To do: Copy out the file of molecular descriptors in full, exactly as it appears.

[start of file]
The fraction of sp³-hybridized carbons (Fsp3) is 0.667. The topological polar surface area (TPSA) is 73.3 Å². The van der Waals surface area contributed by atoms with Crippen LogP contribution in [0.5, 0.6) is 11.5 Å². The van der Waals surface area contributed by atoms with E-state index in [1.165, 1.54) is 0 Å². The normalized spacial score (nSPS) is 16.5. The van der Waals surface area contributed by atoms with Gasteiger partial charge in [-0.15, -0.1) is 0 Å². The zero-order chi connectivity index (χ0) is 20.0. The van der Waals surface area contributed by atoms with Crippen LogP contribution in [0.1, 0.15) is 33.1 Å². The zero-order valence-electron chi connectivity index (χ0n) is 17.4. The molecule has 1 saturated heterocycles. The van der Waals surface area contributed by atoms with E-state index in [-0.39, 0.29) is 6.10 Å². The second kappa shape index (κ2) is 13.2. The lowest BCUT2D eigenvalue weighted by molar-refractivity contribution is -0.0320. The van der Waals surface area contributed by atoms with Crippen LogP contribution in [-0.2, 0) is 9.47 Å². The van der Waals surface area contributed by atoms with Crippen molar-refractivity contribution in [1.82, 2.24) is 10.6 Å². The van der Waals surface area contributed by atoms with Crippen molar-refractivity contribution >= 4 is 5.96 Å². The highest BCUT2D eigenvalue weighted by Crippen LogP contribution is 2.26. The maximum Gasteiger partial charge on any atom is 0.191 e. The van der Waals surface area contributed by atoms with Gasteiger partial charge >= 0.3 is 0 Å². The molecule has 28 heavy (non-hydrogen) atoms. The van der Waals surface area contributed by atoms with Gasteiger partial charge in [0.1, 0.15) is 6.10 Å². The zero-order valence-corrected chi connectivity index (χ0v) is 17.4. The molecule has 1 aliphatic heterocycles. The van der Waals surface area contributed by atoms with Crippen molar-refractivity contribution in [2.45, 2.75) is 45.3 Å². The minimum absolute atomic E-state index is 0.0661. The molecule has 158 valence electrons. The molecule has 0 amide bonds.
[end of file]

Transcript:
The fraction of sp³-hybridized carbons (Fsp3) is 0.667. The topological polar surface area (TPSA) is 73.3 Å². The van der Waals surface area contributed by atoms with Crippen LogP contribution in [0.5, 0.6) is 11.5 Å². The van der Waals surface area contributed by atoms with E-state index in [1.165, 1.54) is 0 Å². The normalized spacial score (nSPS) is 16.5. The van der Waals surface area contributed by atoms with Gasteiger partial charge in [-0.15, -0.1) is 0 Å². The zero-order chi connectivity index (χ0) is 20.0. The van der Waals surface area contributed by atoms with Crippen LogP contribution in [0.1, 0.15) is 33.1 Å². The zero-order valence-electron chi connectivity index (χ0n) is 17.4. The molecule has 1 saturated heterocycles. The van der Waals surface area contributed by atoms with E-state index in [-0.39, 0.29) is 6.10 Å². The second kappa shape index (κ2) is 13.2. The lowest BCUT2D eigenvalue weighted by molar-refractivity contribution is -0.0320. The van der Waals surface area contributed by atoms with Crippen LogP contribution in [-0.2, 0) is 9.47 Å². The van der Waals surface area contributed by atoms with Crippen molar-refractivity contribution in [1.82, 2.24) is 10.6 Å². The van der Waals surface area contributed by atoms with Crippen molar-refractivity contribution >= 4 is 5.96 Å². The highest BCUT2D eigenvalue weighted by Crippen LogP contribution is 2.26. The maximum Gasteiger partial charge on any atom is 0.191 e. The van der Waals surface area contributed by atoms with Gasteiger partial charge >= 0.3 is 0 Å². The molecule has 28 heavy (non-hydrogen) atoms. The van der Waals surface area contributed by atoms with Gasteiger partial charge in [0.1, 0.15) is 6.10 Å². The zero-order valence-corrected chi connectivity index (χ0v) is 17.4. The molecule has 1 aliphatic heterocycles. The van der Waals surface area contributed by atoms with Crippen molar-refractivity contribution in [2.45, 2.75) is 45.3 Å². The minimum absolute atomic E-state index is 0.0661. The molecule has 158 valence electrons. The molecule has 0 amide bonds.